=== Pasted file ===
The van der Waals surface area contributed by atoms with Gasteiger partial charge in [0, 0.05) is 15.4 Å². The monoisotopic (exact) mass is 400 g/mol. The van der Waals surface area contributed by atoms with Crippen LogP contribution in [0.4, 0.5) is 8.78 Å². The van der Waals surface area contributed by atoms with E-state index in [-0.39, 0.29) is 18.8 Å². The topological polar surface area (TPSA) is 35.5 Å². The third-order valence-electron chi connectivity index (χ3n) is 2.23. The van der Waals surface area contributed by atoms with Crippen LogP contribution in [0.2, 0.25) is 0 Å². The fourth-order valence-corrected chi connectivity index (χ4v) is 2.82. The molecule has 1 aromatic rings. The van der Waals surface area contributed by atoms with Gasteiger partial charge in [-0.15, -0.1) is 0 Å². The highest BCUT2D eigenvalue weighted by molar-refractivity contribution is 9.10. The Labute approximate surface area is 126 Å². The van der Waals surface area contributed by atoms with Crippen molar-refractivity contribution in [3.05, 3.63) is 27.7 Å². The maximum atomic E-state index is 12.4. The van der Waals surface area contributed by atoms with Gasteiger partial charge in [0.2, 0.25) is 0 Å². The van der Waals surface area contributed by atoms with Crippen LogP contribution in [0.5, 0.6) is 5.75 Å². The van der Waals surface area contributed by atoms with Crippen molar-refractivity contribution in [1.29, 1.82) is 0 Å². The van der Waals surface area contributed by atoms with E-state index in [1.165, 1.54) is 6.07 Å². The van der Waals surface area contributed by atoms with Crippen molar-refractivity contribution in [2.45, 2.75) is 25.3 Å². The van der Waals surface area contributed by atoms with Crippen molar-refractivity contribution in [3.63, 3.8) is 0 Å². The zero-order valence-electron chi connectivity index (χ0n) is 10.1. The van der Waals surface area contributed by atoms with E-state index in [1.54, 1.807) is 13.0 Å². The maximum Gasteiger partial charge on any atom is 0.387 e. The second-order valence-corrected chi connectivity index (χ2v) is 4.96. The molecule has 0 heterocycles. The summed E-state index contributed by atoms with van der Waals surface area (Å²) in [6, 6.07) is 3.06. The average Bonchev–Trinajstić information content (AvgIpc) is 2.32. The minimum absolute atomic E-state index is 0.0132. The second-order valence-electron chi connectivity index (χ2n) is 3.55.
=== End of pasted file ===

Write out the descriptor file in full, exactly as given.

The van der Waals surface area contributed by atoms with Gasteiger partial charge in [0, 0.05) is 15.4 Å². The monoisotopic (exact) mass is 400 g/mol. The van der Waals surface area contributed by atoms with Crippen LogP contribution in [0.4, 0.5) is 8.78 Å². The van der Waals surface area contributed by atoms with E-state index in [-0.39, 0.29) is 18.8 Å². The topological polar surface area (TPSA) is 35.5 Å². The third-order valence-electron chi connectivity index (χ3n) is 2.23. The van der Waals surface area contributed by atoms with Crippen LogP contribution in [0.2, 0.25) is 0 Å². The fourth-order valence-corrected chi connectivity index (χ4v) is 2.82. The molecule has 1 aromatic rings. The van der Waals surface area contributed by atoms with Gasteiger partial charge in [-0.15, -0.1) is 0 Å². The highest BCUT2D eigenvalue weighted by molar-refractivity contribution is 9.10. The Labute approximate surface area is 126 Å². The van der Waals surface area contributed by atoms with Crippen molar-refractivity contribution in [3.05, 3.63) is 27.7 Å². The maximum atomic E-state index is 12.4. The van der Waals surface area contributed by atoms with Gasteiger partial charge in [0.2, 0.25) is 0 Å². The van der Waals surface area contributed by atoms with Crippen LogP contribution in [0.5, 0.6) is 5.75 Å². The van der Waals surface area contributed by atoms with Crippen molar-refractivity contribution in [1.29, 1.82) is 0 Å². The van der Waals surface area contributed by atoms with E-state index in [1.165, 1.54) is 6.07 Å². The van der Waals surface area contributed by atoms with Crippen molar-refractivity contribution in [2.45, 2.75) is 25.3 Å². The van der Waals surface area contributed by atoms with Crippen molar-refractivity contribution in [3.63, 3.8) is 0 Å². The zero-order valence-electron chi connectivity index (χ0n) is 10.1. The van der Waals surface area contributed by atoms with E-state index in [1.54, 1.807) is 13.0 Å². The maximum Gasteiger partial charge on any atom is 0.387 e. The second-order valence-corrected chi connectivity index (χ2v) is 4.96. The molecule has 0 heterocycles. The summed E-state index contributed by atoms with van der Waals surface area (Å²) in [6, 6.07) is 3.06. The average Bonchev–Trinajstić information content (AvgIpc) is 2.32. The minimum absolute atomic E-state index is 0.0132. The second-order valence-electron chi connectivity index (χ2n) is 3.55.